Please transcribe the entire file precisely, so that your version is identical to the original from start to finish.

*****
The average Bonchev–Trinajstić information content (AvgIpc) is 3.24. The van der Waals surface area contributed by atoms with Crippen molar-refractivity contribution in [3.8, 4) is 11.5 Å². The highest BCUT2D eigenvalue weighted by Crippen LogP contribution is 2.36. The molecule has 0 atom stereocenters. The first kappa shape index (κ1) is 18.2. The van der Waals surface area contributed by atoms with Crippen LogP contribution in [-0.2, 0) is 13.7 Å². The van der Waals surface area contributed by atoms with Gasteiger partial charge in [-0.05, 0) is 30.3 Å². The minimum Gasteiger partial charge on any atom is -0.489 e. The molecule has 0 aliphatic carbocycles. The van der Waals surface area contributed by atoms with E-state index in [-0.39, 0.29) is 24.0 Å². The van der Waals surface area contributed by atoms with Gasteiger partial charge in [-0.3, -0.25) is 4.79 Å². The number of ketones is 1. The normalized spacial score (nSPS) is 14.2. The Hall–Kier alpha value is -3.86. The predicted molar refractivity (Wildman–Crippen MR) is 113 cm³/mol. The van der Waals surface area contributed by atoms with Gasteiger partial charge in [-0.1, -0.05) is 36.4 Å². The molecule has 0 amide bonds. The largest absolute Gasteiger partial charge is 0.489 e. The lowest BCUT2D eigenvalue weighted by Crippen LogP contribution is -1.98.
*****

The average Bonchev–Trinajstić information content (AvgIpc) is 3.24. The van der Waals surface area contributed by atoms with Crippen molar-refractivity contribution in [3.8, 4) is 11.5 Å². The highest BCUT2D eigenvalue weighted by Crippen LogP contribution is 2.36. The molecule has 0 atom stereocenters. The first kappa shape index (κ1) is 18.2. The van der Waals surface area contributed by atoms with Crippen LogP contribution in [-0.2, 0) is 13.7 Å². The van der Waals surface area contributed by atoms with Gasteiger partial charge in [-0.05, 0) is 30.3 Å². The minimum Gasteiger partial charge on any atom is -0.489 e. The molecule has 0 aliphatic carbocycles. The van der Waals surface area contributed by atoms with E-state index in [-0.39, 0.29) is 24.0 Å². The van der Waals surface area contributed by atoms with Gasteiger partial charge in [-0.3, -0.25) is 4.79 Å². The number of ketones is 1. The normalized spacial score (nSPS) is 14.2. The Hall–Kier alpha value is -3.86. The predicted molar refractivity (Wildman–Crippen MR) is 113 cm³/mol. The van der Waals surface area contributed by atoms with Gasteiger partial charge in [-0.1, -0.05) is 36.4 Å². The molecule has 0 amide bonds. The largest absolute Gasteiger partial charge is 0.489 e. The lowest BCUT2D eigenvalue weighted by Crippen LogP contribution is -1.98.